Whilst I obviously agree that mortality and death are major themes, I'm not convinced that they are the greatest, most interesting or significant in the play.
Personally, I would focus on the interplay between the real and the unreal; the physical and the imaginary; the actual and fantasy. Hamlet constantly ruminates and dwells on the difference between appearances and reality. We can look at his outburst too Gertrude that his grief exceeds mere appearance: he feelings are more than something that merely "Seems" to be grief. We can look at his outburst at Ophelia, complaining that God has given her one face but she paints herself another. We can look at his suspicions that the Ghost may be a counterfeit sent by the devil or a fiction conjured up by his own overwrought brain. We can look at his interview with Gertrude in her chamber, drawing her attention to the pictures and appearance of the men she has married and trying to draw out a reliable reality from them. We can look at his reaction to the actors and the comparison of his unactioned real grief and the actor's counterfeited convincing grief at Hecuba. We can look at the age old unanswerable question of Hamlet's own "antic disposition".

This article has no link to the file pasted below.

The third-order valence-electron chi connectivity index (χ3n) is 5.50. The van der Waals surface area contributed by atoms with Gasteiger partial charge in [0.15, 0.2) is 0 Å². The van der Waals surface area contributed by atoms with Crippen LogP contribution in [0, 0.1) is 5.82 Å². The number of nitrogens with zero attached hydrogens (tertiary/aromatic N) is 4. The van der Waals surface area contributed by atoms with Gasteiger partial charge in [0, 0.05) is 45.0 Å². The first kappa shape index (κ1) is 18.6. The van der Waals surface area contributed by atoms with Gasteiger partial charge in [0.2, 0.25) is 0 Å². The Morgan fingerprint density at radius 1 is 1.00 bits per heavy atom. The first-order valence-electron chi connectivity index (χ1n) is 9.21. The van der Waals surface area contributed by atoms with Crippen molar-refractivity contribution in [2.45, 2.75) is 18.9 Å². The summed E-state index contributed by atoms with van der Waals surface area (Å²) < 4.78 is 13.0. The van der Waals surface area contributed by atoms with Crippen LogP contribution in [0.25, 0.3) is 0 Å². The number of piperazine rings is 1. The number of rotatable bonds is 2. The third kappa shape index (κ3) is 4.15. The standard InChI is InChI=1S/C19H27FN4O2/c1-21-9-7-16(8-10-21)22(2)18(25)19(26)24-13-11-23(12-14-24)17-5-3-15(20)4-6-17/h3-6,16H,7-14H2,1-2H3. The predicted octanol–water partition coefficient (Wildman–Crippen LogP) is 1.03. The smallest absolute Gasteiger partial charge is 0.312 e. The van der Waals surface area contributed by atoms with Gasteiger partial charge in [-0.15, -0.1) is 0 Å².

Throughout the play, the theme of the real and unreal overwhelm Hamlet. If we turn to the graveyard scene, the image of Yorick's skull for me is an image of the final only truth at the heart of man: once the acting and attitudes, the dissimulations and deceits, the disguises and make up, the lies and set faces are stripped away, the only honest truth in humanity lies in the stark visceral reality of our bones.